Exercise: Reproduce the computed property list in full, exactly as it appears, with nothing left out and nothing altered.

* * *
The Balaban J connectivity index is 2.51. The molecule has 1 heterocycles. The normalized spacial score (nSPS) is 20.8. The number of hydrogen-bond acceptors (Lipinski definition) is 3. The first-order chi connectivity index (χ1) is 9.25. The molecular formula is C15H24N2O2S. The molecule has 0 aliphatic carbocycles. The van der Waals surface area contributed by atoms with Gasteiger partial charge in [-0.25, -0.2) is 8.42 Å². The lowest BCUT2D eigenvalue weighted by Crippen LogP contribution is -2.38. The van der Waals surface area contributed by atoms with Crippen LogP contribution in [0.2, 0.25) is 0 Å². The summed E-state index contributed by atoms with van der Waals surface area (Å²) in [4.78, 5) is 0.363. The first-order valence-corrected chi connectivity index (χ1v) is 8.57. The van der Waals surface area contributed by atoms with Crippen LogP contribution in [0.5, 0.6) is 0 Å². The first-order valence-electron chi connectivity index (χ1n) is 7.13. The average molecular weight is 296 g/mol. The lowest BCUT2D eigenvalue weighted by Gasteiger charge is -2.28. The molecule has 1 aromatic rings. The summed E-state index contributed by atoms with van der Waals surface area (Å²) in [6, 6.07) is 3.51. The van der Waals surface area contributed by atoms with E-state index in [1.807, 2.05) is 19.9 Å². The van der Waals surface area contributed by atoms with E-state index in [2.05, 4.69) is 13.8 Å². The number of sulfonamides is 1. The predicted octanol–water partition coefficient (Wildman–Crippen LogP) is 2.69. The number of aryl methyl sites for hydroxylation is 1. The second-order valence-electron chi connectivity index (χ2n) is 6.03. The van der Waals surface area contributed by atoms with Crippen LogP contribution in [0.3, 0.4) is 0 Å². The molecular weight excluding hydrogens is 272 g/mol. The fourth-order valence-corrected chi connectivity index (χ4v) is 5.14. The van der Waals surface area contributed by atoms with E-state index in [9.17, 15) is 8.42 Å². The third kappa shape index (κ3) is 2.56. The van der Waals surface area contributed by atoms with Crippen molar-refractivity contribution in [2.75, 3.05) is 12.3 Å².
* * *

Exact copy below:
The Balaban J connectivity index is 2.51. The molecule has 1 heterocycles. The normalized spacial score (nSPS) is 20.8. The number of hydrogen-bond acceptors (Lipinski definition) is 3. The first-order chi connectivity index (χ1) is 9.25. The molecular formula is C15H24N2O2S. The molecule has 0 aliphatic carbocycles. The van der Waals surface area contributed by atoms with Gasteiger partial charge in [-0.25, -0.2) is 8.42 Å². The lowest BCUT2D eigenvalue weighted by Crippen LogP contribution is -2.38. The van der Waals surface area contributed by atoms with Crippen LogP contribution in [0.2, 0.25) is 0 Å². The summed E-state index contributed by atoms with van der Waals surface area (Å²) in [4.78, 5) is 0.363. The first-order valence-corrected chi connectivity index (χ1v) is 8.57. The van der Waals surface area contributed by atoms with Crippen LogP contribution in [0.5, 0.6) is 0 Å². The first-order valence-electron chi connectivity index (χ1n) is 7.13. The average molecular weight is 296 g/mol. The lowest BCUT2D eigenvalue weighted by Gasteiger charge is -2.28. The molecule has 1 aromatic rings. The summed E-state index contributed by atoms with van der Waals surface area (Å²) in [6, 6.07) is 3.51. The van der Waals surface area contributed by atoms with E-state index in [1.807, 2.05) is 19.9 Å². The van der Waals surface area contributed by atoms with E-state index in [2.05, 4.69) is 13.8 Å². The number of sulfonamides is 1. The predicted octanol–water partition coefficient (Wildman–Crippen LogP) is 2.69. The number of aryl methyl sites for hydroxylation is 1. The second-order valence-electron chi connectivity index (χ2n) is 6.03. The van der Waals surface area contributed by atoms with Crippen LogP contribution in [0.3, 0.4) is 0 Å². The molecular weight excluding hydrogens is 272 g/mol. The fourth-order valence-corrected chi connectivity index (χ4v) is 5.14. The van der Waals surface area contributed by atoms with E-state index in [9.17, 15) is 8.42 Å². The third kappa shape index (κ3) is 2.56. The van der Waals surface area contributed by atoms with Crippen molar-refractivity contribution in [2.75, 3.05) is 12.3 Å².